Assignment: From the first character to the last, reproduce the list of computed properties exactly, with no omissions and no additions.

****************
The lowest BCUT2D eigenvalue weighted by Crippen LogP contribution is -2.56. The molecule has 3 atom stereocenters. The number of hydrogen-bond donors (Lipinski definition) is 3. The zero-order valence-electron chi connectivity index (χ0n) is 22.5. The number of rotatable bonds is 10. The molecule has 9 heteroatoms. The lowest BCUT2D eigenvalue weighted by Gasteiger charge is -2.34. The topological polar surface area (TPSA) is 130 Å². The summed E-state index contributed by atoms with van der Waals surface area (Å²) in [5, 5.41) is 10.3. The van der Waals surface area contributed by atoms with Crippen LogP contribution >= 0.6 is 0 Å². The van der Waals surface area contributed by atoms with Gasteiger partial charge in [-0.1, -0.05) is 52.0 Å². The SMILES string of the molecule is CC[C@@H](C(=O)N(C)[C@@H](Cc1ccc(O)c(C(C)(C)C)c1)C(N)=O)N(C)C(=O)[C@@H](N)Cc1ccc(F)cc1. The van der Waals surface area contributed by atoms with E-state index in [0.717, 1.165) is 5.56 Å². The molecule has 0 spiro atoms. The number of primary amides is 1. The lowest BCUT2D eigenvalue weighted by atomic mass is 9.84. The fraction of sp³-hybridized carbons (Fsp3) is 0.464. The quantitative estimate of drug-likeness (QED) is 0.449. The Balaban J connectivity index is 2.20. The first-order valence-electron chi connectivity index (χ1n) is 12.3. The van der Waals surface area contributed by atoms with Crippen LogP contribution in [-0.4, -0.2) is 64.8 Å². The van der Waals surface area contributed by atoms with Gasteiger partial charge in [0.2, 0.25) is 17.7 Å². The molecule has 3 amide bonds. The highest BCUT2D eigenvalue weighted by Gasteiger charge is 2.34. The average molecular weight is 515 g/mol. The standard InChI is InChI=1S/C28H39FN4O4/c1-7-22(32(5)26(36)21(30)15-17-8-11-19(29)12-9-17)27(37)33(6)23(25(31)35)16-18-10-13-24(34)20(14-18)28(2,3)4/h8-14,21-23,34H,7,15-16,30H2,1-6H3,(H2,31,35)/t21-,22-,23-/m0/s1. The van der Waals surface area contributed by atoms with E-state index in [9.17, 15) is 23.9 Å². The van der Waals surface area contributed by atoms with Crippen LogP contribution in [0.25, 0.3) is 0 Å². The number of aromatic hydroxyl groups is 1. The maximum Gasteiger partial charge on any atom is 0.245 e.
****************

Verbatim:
The lowest BCUT2D eigenvalue weighted by Crippen LogP contribution is -2.56. The molecule has 3 atom stereocenters. The number of hydrogen-bond donors (Lipinski definition) is 3. The zero-order valence-electron chi connectivity index (χ0n) is 22.5. The number of rotatable bonds is 10. The molecule has 9 heteroatoms. The lowest BCUT2D eigenvalue weighted by Gasteiger charge is -2.34. The topological polar surface area (TPSA) is 130 Å². The summed E-state index contributed by atoms with van der Waals surface area (Å²) in [5, 5.41) is 10.3. The van der Waals surface area contributed by atoms with Crippen LogP contribution >= 0.6 is 0 Å². The van der Waals surface area contributed by atoms with Gasteiger partial charge in [-0.1, -0.05) is 52.0 Å². The SMILES string of the molecule is CC[C@@H](C(=O)N(C)[C@@H](Cc1ccc(O)c(C(C)(C)C)c1)C(N)=O)N(C)C(=O)[C@@H](N)Cc1ccc(F)cc1. The van der Waals surface area contributed by atoms with E-state index in [0.717, 1.165) is 5.56 Å². The molecule has 0 spiro atoms. The number of primary amides is 1. The lowest BCUT2D eigenvalue weighted by atomic mass is 9.84. The fraction of sp³-hybridized carbons (Fsp3) is 0.464. The quantitative estimate of drug-likeness (QED) is 0.449. The Balaban J connectivity index is 2.20. The first-order valence-electron chi connectivity index (χ1n) is 12.3. The van der Waals surface area contributed by atoms with Crippen LogP contribution in [-0.4, -0.2) is 64.8 Å². The van der Waals surface area contributed by atoms with Gasteiger partial charge in [0.2, 0.25) is 17.7 Å². The molecule has 3 amide bonds. The highest BCUT2D eigenvalue weighted by Gasteiger charge is 2.34. The average molecular weight is 515 g/mol. The standard InChI is InChI=1S/C28H39FN4O4/c1-7-22(32(5)26(36)21(30)15-17-8-11-19(29)12-9-17)27(37)33(6)23(25(31)35)16-18-10-13-24(34)20(14-18)28(2,3)4/h8-14,21-23,34H,7,15-16,30H2,1-6H3,(H2,31,35)/t21-,22-,23-/m0/s1. The van der Waals surface area contributed by atoms with E-state index in [9.17, 15) is 23.9 Å². The van der Waals surface area contributed by atoms with Crippen LogP contribution in [0.25, 0.3) is 0 Å². The number of aromatic hydroxyl groups is 1. The maximum Gasteiger partial charge on any atom is 0.245 e.